Monthly Archives: January 2010

Surama: rainbow land

Bird watchin’ at 6am

“Wanna climb Surama mountain to a look-out?”

“Sure…”

“Who would like to climb the mountain with Miss Julie?”

pause, then one hand goes up, then all

a few mangoes later,

a rabble of children and us three adults set off

through green forest web

chased by spider monkeys tossing down branches

to look out over charming Surama

and many surrounding mountains

steep descent back onto savannah

then to misguided wildlife sanctuary

where the puma paces

hope he is released soon

capuchin monkey presses his back to the mesh to be petted

clivlin, the young tapir, & me hang out

we rub his itchy spots and make sure

he keeps his teeth to himself, sharp below dexterous nose

a few token paddles on the farine parching

i do battle with coconuts for lunch, inefficient deliciousness

i leave a brief check-in with The Net

to be greeted by a rainbow

it crystallizes into a full ark partially doubled, slightly lighter the sky above the forest under the rainbow

rain hits, but low sun still shines through leaves

all sparkles,

light & water, sun & rain.

tree tunnel of light to Surama

off to Surama

in old pickup with a dozen others

and buckets and bags

watching savannah grow to rainforest

the temperature drop when we reach tall trees

the road to Surama a tree tunnel

golden sunset held so gently

                so briefly

                                so tenderly

in translucent green leaves

the tree-tunnel opens to mountain vistas

i can no longer resist the camera

                try

to capture a shot over the beaten tin pickup roof

 of sunset glow behind mountains

walk on PEI-red dirt to Emily’s

                brimming with her family

                                and mangoes

steady drone of generator competes with rasta

i spin green glow poi under full full moon.

a dog

“who’s dog is that?”

“no one’s.”

“what will happen to her”

“that kind of dog should be shot so other dogs won’t get the sickness.”

Light brown, painfully thin, coat rough and patches of fur missing, she spent most of her time lying down, scratching her mange infested ears and rump so the open sores bled.  One story was that while the other dogs were considered to be Bina Hill’s, she was considered a stray.  No one’s responsibility.   Her ears were so bad, they were kept at a strange half-mast position, making her look a bit like a gremlin.  So I dubbed her Gizmo.

“you’re worried about that dog.”

“yes,”

“why?”

“she’s suffering.”

“so?”

“so I care about suffering.  anyone’s suffering.”

That a dog should count in our moral calculus was politely tolerated in public, who knows what was said later.  Like with the glue traps and mice in Georgetown, me caring about the suffering of an animal was considered weird. 

“so no one will care if i get the vet to either treat her or kill her?”

“no”

“done”

The vet assistant showed up to use the phone.

“i have a dog for you to see.”

“OK, just now.”

Diagnosis was severe mange that was getting secondarily infected, and worms to explain her skeletal frame.  He gave her a subcutaneous injection of Ivermectin for the inner & outer parasites and a Vitamin shot, then an intramuscular injection of antibiotic.  The whole veterinary intervention cost $600 GYD, about $3 CAD.  I also learned about the recommended vaccinations for dogs in this area, and confirmed the epidemic I saw in Yupukari n 2006 was distemper.  The antibiotic had to be jabbed into her rump muscle, which hurt and caused her to yelp and escape from these treacherous humans.  She forgave me later when I fed her. 

That afternoon, she became the focus of my lesson on Observation.  One type of observation relevant for budding wildlife managers is to be able to observe an individual animal carefully.  We went through what to look for to assess an animal’s health.  Most of the students said she was just an old dog, but I pointed out how her eyes were clear, nose good, and teeth in great condition.  She didn’t look old to me, just sick.  Turns out she is quite old for a dog here, 5 ro 6, maybe even 9 yrs old, and survived the distemper epidemic in 2006.  The students took more interest in this ignored dog now that they had to observe her carefully.  I got them to compare her to a healthy dog.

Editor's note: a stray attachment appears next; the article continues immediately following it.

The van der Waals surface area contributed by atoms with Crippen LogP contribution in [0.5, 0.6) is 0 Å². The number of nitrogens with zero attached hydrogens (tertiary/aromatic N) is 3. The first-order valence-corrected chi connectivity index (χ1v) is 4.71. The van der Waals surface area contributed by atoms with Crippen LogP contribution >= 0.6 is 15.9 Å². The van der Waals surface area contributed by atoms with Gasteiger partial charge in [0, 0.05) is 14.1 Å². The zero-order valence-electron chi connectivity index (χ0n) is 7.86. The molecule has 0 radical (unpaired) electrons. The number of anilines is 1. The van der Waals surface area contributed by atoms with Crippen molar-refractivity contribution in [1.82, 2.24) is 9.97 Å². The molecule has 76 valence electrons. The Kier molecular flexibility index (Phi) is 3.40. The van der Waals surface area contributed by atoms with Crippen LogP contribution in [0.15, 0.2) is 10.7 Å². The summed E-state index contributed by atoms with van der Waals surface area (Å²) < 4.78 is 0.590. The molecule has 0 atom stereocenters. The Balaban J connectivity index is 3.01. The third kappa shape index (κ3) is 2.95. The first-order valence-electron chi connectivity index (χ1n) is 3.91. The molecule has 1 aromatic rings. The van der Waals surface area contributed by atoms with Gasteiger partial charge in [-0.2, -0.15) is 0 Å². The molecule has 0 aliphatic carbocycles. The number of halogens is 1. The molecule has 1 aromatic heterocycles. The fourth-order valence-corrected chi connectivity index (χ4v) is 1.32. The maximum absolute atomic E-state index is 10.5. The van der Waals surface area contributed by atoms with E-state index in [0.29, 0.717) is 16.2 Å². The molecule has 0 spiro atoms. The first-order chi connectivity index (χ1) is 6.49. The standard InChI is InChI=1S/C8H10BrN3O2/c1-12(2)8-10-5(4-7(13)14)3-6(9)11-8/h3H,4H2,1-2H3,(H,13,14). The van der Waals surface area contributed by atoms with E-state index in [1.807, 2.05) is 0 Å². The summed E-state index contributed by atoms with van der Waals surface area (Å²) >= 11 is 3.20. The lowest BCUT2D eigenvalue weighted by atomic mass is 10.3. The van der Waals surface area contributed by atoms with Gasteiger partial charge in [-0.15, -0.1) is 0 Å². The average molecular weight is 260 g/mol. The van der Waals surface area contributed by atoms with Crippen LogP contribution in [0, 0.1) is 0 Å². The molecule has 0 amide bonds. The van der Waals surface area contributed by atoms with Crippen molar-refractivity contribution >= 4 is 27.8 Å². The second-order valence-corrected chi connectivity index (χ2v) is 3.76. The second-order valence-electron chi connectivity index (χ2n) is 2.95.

Now I wait to see how the treatments go, which can also teach my students about measuring change over time.  I wonder if my $3 investment will have a Lazarus effect on her, and increase empathy in the students.

addictive iwokrama field station

I decided to spend part (or all) of the weekend back at the Iwokrama field station. Friday was Andy’s birthday, and lots of Iwokrama folks were converging at the Field Station for a tour guide refresher course. Now that I was suddenly teaching the Wildlife Management course, this was a great opportunity to try to get advice and resources. The tourism folks from NRDDB were going, so I tagged along on the Intraserv bus. R & I got dropped at Oasis (close to the upscale RockView lodge where scruffy wanna-be researchers like me can’t afford to stay), a rest stop a 10 min drive away where the Intraserv bus stops, a bit of a travel hub. Chatted a bit with a chap who had just done jungle survival training near Surama, a village I can’ t wait to visit. The climax of the course is to spend two days alone in the forest. It was quite the site to see all these white men troupe onto the bus with their blow-darts and bows and arrows they had bought as souvenirs as carry-on. I joked with R that security on the Rupununi’s Intraserv bus sure was different from that of a plane headed to the US!!! I dozed during the trip through the rainforest. It was great to be back at Iwokrama. Especially for the shower! There are water problems at Bina Hill, and the evening before, the water had to be pumped from a well that turned out to be contaminated, so they had to pump out the water to clean it. So Iwokrama was luxury to me, I got to take a shower! Also, poor Margaret, the cook at Bina Hill, is having some trouble making stuff I can actually eat. The milk allergy isn’t a problem, but being allergic to tomatoes and vegetarian has been a bit more tricky. And the menu is just generally more limited than at Iwokrama Field Station. So more luxury was C’s awesome food. Then onwards to b-day cake for Andy, which I lived vicariously through others since it had milk in it. J made a nice fire to sit by near the river, so a bunch of us hung out there sipping El Dorado, chatting, and playing with my propeller LED glow poi. Yep, no need for batteries, except the propellers break really easily. Which is why Nick stocked me with dozens of replacement propellers. The only thing missing was singing, I missed my capoeira family, there’s no way a fire would have escaped our music, even if it were just our voices and clapping.